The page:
Recent advances in planar optics: from plasmonic to dielectric metasurfaces


This article reviews recent progress leading to the realization of planar optical components made of a single layer of phase shifting nanostructures. After introducing the principles of planar optics and discussing earlier works on subwavelength diffractive optics,they introduce a classification of metasurfaces based on their different phase mechanisms and profiles and a comparison between plasmonic and dielectric metasurfaces. They place particular emphasis on the recent developments on electric and magnetic field control of light with dielectric nanostructures and highlight the physical mechanisms and designs required for efficient all-dielectric metasurfaces. Practical devices of general interest such as metalenses, beam deflectors, holograms, and polarizing interfaces are discussed, including high-performance metalenses at visible wavelengths. Successful strategies to achieve achromatic response at selected wavelengths and near unity transmission/reflection efficiency are discussed. Dielectric metasurfaces and dispersion management at interfaces open up technology opportunities for applications including wavefront control, lightweight imaging systems, displays, electronic consumer products, and conformable and wearable optics.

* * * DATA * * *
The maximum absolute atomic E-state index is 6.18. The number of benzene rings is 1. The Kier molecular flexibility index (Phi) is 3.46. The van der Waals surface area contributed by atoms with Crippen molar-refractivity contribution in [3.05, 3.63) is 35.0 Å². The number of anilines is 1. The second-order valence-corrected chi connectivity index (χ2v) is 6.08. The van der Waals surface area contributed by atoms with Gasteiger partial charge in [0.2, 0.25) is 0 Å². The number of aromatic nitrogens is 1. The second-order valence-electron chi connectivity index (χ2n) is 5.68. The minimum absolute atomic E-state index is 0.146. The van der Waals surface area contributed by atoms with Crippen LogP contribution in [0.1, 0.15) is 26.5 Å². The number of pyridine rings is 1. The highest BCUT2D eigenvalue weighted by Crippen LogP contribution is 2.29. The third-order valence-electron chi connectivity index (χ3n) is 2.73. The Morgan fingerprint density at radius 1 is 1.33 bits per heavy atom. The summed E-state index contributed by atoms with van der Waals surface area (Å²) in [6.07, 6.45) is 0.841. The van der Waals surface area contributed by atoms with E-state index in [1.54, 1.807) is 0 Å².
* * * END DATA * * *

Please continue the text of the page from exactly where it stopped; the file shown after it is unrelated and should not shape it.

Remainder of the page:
Related paper: Patrice Genevet et al.,Recent advances in planar optics: from plasmonic to dielectric metasurfaces, Optica ,Vol. 4, Issue 1, pp. 139-152, (2017).


Plasmonic Sensing of Oncoproteins without Resonance Shift Using 3D Periodic Nanocavity in Nanocup Arrays

CaptureA sensor design and sensing method based on plasmonic–photonic interactions that occur when a nanocavity array is embedded in a 3D tapered nanocup plasmonic substrate are reported. This device enables highly sensitive detection of refractive index changes based on changes to the transmission peak intensity without shift in the resonance wavelength. Unlike conventional plasmonic sensors, there is a consistent and selective change in the transmission intensity at the resonance peak wavelength with no spectral shift. In addition, there are wavelength ranges that show no intensity change, which can be used as reference regions. The fabrication and characterization of the plasmonic nanocavity sensor are described and also advanced biosensing is demonstrated. Simulations are carried out to better understand the plasmon–photonic coupling mechanism. This nanocavity plasmonic sensor design has a limit of detection of 1 ng mL−1 (5 × 10−12m) for the cancer biomarker carcinoembryonic antigen (CEA), which is a significant improvement over current surface plasmon resonance systems, and a dynamic range that is clinically relevant for human CEA levels.


Related paper: Abid Ameen et al.,Plasmonic Sensing of Oncoproteins without Resonance Shift Using 3D Periodic Nanocavity in Nanocup Arrays, Adv. Optical Mater. ,Volume 5, Issue 11, 1601051, (2017).